consent can be waived if, say, in an emergency situation. Parental
and guardian authority can be challenged if they neglect, abuse,
or otherwise endanger the child.
In the beginning of the Twentieth Century, children were generally
viewed as property. Children are no longer viewed as property,
as they were in the beginning of the Twentieth Century.
Parents and guardians could give permission for therapy or not
for their children, as they did for themselves. If they made a
bad decision, well, that was very unfortunate, but the parents owned
the child. So it was their choice to make. You could try to talk
them out of it, of course, but it was their decision.
In the course of the Twentieth Century, children obtained rights
to have a certain threshold of care, independent of what their parents
wanted. And guardians were seen to have duties to children if they
abused, neglected, or otherwise endangered their child.
The most frequently used standard for persons lacking decision-making
capacity, including children, is the best care or the best interest
standard. I note I have included your definition of best interest.
You have defined it as a legal standard. I would only say it's
also a moral standard of caregiving for incompetent persons.
You defined it in terms of what a reasonable person would consider
in the same situation. A consideration of the best interest generally
attempts to weigh the burdens and benefits of treatment to the patient
in his present condition when no clear preferences of the patient
can be determined.
I would only add to this. It presupposes some kind of consensus
about what choices are unacceptable. I think if it's defined
that way, we can leave some flexibility in the best interest standard,
rather than think of best as there's one and only, one best
thing to do, an ideal approach to take.
So it presupposes, I would say, a consensus about what is acceptable
and what is not acceptable. And I think it is very hard to use
without such a consensus.
Also, it's usually said in this way as a consequentialist
standard, but I would argue that it presupposes a framework of rights
and duties as well, in which to use the best interest standard.
Sometimes it's not clear what is the best care or the best
interest. And I have incorporated in my talk three different cases,
which are not high-profile cases, like those that were discussed
this morning. These are all cases that house officers picked.
We have a monthly conference. We meet with the house officers.
And each one at some time over the course of their three years as
a pediatric house officer selects a case that he or she regards
as particularly challenging that the house officer was involved
This is one of those cases. This is a house officer. She had
been a house officer exactly three months when she encountered this
J. R. was a 14-year-old boy with a rapidly progressing lymphoma
and uncertain prognosis. The parents are from another culture,
where competent adults are rarely told such a diagnosis, and insist
they do not want the child told anything about the diagnosis or
prognosis. They want other explanations given for the therapy he
When his parents are not in the room, J. R. asks, "What's
wrong with me?" So what should this brand new house officer
in pediatrics do? Any information you would like about this case
before I move on?
DR. McHUGH: Well, I would like to know whether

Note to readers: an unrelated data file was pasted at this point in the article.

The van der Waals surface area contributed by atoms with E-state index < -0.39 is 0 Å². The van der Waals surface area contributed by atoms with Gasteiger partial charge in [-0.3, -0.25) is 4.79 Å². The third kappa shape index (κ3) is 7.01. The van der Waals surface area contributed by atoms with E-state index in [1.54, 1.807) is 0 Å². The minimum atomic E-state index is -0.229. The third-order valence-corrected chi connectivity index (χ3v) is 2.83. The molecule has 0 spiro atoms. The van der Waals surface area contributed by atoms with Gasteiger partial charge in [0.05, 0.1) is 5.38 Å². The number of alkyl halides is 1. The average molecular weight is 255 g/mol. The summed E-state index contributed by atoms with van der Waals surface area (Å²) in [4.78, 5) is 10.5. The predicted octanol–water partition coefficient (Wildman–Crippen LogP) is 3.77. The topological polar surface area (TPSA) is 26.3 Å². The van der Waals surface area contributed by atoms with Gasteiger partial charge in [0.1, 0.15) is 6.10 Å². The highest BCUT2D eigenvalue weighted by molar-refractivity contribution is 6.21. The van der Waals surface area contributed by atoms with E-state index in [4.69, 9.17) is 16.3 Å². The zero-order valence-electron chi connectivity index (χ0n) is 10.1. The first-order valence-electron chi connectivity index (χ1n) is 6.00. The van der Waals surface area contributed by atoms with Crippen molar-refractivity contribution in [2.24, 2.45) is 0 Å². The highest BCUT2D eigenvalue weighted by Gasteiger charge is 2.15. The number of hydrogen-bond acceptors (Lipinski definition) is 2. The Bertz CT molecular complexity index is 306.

she knows anything about this boy other than his medical diagnosis
and whether she has had conversations with him about his life and
DR. KOPELMAN: Yes. This is her case. She has known him
since his hospitalization. She knows him well. She knows the lab
findings. She has met his parents. She identifies this patient
as her patient.
DR. McHUGH: I will go on a little bit more. When
she was told these things by the parents that this is what they
want, what did she say to them at that time?
DR. KOPELMAN: She didn't say much of anything.
DR. McHUGH: I see.
DR. KOPELMAN: Now, there's also an attending, who
is not around right now. This is in the early evening. I'd
say about, she said about, nine o'clock. And nobody is around,
just her, the nurses, and this 14-year-old.
I should say that there are some studies that suggest 14-year-olds,
particularly who have life experiences like this, are pretty good
decision-makers, almost as good as most adults. They have capacities.
And some studies find they have capacities similar to adults in
dealing with issues like this.
DR. ROWLEY: I guess I would temporize with the
patient and just say this is something that because she is in a
junior position, she can say, "Well, this is something that
Dr. so and so should really be talking with you about."
DR. KOPELMAN: Okay.
DR. ROWLEY: I think the other thing is that the
parents really have to be educated, that it's going to be in
everybody's interest in the long run, particularly if the patient
goes on some kind of experimental therapy that's going to make
him very sick, that the patient has to be involved in this. And
they've got to learn that this is in their best interest as
well as their son's best interest.
DR. McHUGH: Although I agree with that, ultimately,
this, having things like this sprung on you, is not an unusual physician's
experience. And most of the times, physicians answer promptly to
this, saying, "I'm very distressed to know that this is
on your mind. And we need to talk with your parents about why you
are still worried about this."
Just as if somebody says to you, "Where do babies come from?"
they're 14 years old and you can't tell you, you don't
immediately say, "Well, let me explain it to you. There's
this anatomy and this structure and the like" even though they
eventually have to know those things.
DR. KOPELMAN: Let me tell what happened. I mean, this
is a house officer who in that situation, she just froze. She said
she just froze. And the 14-year-old was good enough at reading